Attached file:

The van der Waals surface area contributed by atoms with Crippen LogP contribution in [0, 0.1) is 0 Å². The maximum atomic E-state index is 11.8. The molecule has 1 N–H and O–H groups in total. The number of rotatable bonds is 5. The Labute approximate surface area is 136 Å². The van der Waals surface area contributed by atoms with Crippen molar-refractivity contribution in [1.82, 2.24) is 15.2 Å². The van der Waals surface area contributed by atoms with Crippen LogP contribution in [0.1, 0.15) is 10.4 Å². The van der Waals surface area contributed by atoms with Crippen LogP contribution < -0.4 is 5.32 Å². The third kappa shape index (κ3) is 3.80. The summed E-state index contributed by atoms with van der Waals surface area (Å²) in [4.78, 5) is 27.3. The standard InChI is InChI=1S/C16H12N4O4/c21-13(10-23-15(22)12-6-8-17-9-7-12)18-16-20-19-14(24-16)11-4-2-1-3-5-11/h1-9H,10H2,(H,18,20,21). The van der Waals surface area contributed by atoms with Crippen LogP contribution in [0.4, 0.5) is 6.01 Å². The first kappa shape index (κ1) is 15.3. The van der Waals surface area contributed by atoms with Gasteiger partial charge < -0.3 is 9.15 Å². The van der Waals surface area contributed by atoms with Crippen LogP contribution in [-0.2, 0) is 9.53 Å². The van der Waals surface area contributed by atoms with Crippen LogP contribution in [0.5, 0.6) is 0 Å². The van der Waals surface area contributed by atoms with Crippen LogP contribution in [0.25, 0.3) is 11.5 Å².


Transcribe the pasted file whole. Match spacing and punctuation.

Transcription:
The van der Waals surface area contributed by atoms with Crippen LogP contribution in [0, 0.1) is 0 Å². The maximum atomic E-state index is 11.8. The molecule has 1 N–H and O–H groups in total. The number of rotatable bonds is 5. The Labute approximate surface area is 136 Å². The van der Waals surface area contributed by atoms with Crippen molar-refractivity contribution in [1.82, 2.24) is 15.2 Å². The van der Waals surface area contributed by atoms with Crippen LogP contribution in [0.1, 0.15) is 10.4 Å². The van der Waals surface area contributed by atoms with Crippen LogP contribution < -0.4 is 5.32 Å². The third kappa shape index (κ3) is 3.80. The summed E-state index contributed by atoms with van der Waals surface area (Å²) in [4.78, 5) is 27.3. The standard InChI is InChI=1S/C16H12N4O4/c21-13(10-23-15(22)12-6-8-17-9-7-12)18-16-20-19-14(24-16)11-4-2-1-3-5-11/h1-9H,10H2,(H,18,20,21). The van der Waals surface area contributed by atoms with Crippen LogP contribution in [0.4, 0.5) is 6.01 Å². The first kappa shape index (κ1) is 15.3. The van der Waals surface area contributed by atoms with Gasteiger partial charge < -0.3 is 9.15 Å². The van der Waals surface area contributed by atoms with Crippen LogP contribution in [-0.2, 0) is 9.53 Å². The van der Waals surface area contributed by atoms with Crippen LogP contribution in [0.5, 0.6) is 0 Å². The van der Waals surface area contributed by atoms with Crippen LogP contribution in [0.25, 0.3) is 11.5 Å².